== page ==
Building Interactive Graphs with ggplot2 and Shiny Review
In 2009, I was asked to graph some data. It was not a lot but it was painful trying to get it done within the day. Back then there weren’t a lot of options for graphing data and I had to fix bugs of Google charts Ruby gem. Eventually, Matt added me as a maintainer for the repository and asked me to do something which I forgot. Back then I knew that Ruby is not very good for data analysis but it can suffice for data mining.
I’m writing this review of Building Interactive Graphs with ggplot2 and Shiny by Christophe Ladroue as it was requested by Packt Publishing. I usually review lengthy books which take at least a day of my life but now I find that videos take a lot less hours and are far more convincing than reading more than 200 pages of a book.
This review is just a little bit late due to other work. Glad I still did it as I learned a lot about R, particularly ggplot2 and Shiny. Both of these were created by Hadley Wickham, an Assistant Professor of Statistics at Rice University.
Before I give my verdict, I have some comments about the language I haven’t used a lot because it is not something we or other people need for a minimum viable product or “the last chance to save sanity in an increasingly unstable industry.”
Why learn R and something else other than programming?
Consider this advice from Zed Shaw who just turned 40 a few days ago:
Programming as a profession is only moderately interesting. It can be a good job, but you could make about the same money and be happier running a fast food joint. You’re much better off using code as your secret weapon in another profession. People who can code in the world of technology companies are a dime a dozen and get no respect. People who can code in biology, medicine, government, sociology, physics, history, and mathematics are respected and can do amazing things to advance those disciplines. Of course, all of this advice is pointless. If you liked learning to write software with this book, you should try to use it to improve your life any way you can. Go out and explore this weird wonderful new intellectual pursuit that barely anyone in the last 50 years has been able to explore. Might as well enjoy it while you can.
That is from the book “Learn Python the Hard Way.”
Most of the programmers I have met (in person) are intelligent and respectable but many of them relate to me how they were treated otherwise. It’s no longer drama but a natural state because of the industry. They gave me very good advice as they are very senior (over a decade of experience) compared to me (who just managed to float from job to job). Despite having a background and interest in Finance, I will always empathize more with the computer scientist or software developer. Consider those words by Zed Shaw as priceless.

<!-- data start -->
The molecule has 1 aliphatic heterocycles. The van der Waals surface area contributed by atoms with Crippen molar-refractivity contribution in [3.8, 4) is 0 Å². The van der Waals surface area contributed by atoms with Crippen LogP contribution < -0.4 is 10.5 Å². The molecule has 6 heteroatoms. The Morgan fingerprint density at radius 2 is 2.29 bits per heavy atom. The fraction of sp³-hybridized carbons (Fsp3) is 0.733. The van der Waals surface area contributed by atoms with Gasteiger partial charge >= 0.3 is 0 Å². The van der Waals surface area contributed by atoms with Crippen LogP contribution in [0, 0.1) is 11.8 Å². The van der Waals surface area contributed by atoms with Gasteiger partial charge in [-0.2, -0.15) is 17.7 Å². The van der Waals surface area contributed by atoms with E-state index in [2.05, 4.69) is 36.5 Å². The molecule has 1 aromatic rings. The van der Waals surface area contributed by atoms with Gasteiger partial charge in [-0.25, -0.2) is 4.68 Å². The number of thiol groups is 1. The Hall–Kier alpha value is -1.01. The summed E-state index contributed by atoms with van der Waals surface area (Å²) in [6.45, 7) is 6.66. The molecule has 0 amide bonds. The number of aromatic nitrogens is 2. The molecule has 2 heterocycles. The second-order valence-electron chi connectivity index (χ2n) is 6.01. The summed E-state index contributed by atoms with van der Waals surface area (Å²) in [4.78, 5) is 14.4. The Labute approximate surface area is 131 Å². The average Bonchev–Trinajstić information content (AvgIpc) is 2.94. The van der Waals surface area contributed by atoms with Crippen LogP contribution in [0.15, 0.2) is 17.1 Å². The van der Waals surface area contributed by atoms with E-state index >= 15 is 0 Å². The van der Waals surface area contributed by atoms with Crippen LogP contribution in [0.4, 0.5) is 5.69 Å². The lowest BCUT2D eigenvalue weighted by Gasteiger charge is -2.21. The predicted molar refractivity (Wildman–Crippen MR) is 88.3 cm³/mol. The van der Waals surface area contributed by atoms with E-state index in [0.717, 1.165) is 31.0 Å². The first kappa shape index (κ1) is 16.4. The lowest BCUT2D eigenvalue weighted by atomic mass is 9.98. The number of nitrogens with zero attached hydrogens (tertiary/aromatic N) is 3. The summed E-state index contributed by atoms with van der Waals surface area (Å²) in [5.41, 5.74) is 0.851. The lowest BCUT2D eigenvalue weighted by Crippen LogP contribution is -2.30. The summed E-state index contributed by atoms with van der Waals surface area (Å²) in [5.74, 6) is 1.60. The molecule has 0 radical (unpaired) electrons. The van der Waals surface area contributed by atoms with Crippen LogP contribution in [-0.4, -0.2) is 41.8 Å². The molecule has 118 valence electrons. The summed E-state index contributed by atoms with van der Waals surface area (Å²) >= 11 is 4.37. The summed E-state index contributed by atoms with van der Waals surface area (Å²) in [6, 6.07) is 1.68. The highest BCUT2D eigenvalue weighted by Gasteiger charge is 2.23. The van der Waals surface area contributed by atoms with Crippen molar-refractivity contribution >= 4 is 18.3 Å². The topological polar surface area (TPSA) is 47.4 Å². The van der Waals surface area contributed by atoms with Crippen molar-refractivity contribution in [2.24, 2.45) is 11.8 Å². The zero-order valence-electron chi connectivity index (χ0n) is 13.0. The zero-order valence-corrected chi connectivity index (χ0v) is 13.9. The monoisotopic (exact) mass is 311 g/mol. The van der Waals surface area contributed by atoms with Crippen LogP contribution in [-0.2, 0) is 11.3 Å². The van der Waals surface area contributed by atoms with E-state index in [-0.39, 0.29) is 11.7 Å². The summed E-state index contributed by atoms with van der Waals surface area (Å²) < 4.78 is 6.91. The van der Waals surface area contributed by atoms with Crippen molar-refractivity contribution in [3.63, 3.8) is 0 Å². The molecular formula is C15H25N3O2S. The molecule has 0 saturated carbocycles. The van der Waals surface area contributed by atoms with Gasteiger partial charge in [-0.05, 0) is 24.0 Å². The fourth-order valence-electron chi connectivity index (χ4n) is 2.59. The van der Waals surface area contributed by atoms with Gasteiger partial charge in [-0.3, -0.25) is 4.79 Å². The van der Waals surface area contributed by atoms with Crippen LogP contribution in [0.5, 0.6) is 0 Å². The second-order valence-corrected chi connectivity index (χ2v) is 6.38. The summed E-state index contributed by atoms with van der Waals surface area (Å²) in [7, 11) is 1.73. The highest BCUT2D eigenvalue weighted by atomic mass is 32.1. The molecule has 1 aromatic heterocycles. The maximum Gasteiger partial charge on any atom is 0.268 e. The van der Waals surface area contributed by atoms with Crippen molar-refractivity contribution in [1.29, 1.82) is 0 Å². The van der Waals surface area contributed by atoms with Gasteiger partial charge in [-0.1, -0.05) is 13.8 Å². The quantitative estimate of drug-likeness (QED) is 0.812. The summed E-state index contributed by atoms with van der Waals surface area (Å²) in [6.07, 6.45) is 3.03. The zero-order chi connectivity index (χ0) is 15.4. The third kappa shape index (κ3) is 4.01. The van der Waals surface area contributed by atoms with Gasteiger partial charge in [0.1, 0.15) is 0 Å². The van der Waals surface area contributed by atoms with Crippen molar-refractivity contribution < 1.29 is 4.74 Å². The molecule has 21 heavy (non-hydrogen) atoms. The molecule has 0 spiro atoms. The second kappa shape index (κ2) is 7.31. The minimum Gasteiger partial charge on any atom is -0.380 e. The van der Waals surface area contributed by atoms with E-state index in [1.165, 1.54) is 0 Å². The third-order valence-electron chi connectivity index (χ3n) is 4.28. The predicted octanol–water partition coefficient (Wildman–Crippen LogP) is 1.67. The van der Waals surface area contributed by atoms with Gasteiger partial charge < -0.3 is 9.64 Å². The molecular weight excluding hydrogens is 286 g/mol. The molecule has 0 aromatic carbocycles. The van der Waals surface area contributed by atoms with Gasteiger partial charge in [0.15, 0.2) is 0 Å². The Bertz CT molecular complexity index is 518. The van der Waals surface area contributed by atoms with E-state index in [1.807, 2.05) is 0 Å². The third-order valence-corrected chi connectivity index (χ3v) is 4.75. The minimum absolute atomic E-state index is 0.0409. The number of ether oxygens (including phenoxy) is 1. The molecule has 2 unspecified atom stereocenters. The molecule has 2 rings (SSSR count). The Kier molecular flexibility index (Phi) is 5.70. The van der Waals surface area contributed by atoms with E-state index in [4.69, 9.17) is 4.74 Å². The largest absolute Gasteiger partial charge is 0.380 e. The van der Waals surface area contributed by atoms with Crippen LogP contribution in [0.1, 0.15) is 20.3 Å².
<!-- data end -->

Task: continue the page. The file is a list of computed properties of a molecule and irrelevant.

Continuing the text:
Initially, I did not believe it’s relevant for web developers to learn R until I watched the videos. It could save a lot of time if you knew you can do a few things more quickly with R language. Given a task of presenting several graphs, Shiny definitely shines as it applies reactive programming. When I first tried it, it was easy as creating a new Sinatra application and as interesting as Meteor.js because of reactivity being one of its core features.
The video tutorial was definitely worth the time. At least, I know I don’t have to spend several hours trying to figure out how to create different kinds of graphs and I don’t have to convert CSV data to JSON or XML to JSON. It can probably handle JSON with jsonlite as well.
Some Shiny examples
The last example was a bit like Google Public Data and it uses the same World Bank data (economic indicators).
I don’t want to pretend that I spent several days learning this. I just spent a few minutes today to create an example.
With Google fu, I found quantmod (Quantitative Financial Modelling & Trading Framework for R) and created a Shiny application which shows you graphs of different stocks based on Google Finance data.
Please take a look at the Github repository for “Shiny stocks.”
The video tutorial also covers deployment and how to show off the graphs to your friends but I have a few more tips below.
Installing R and R Studio
If you’re used to installing everything using Homebrew (which I am), please save yourself some time and move on to download R for your Mac version. Choose the latest build. Why not use Homebrew? Initially it will work but when you try to install packages, it won’t work at all. I assume this is because it’s the exact same patched version from the website.
R Studio is the free IDE which shows the plot and like Eclipse, it allows you to install the dependencies without using the console. Take time to learn some basic commands like clearing the console (CTRL + L). You would want to do that so it’s easier to see the output. Many things are fairly easy to figure out. For setting a new work directory, you can use:
Or simply click on the “more” link on files tab which shows “Set As Working Directory” button.
If you want to test some R programs on Github, you should install devtools package first to be able to use the command install_github.
runGithub does not Work
I tried the runGithub option for showing off work but it returned an error. I found this works and you can test it out.
On your terminal, run R Console or use the console on R Studio.
You should see this:
Deploying on Heroku
I saw this repo Heroku Buildpack Shiny. Hope it helps!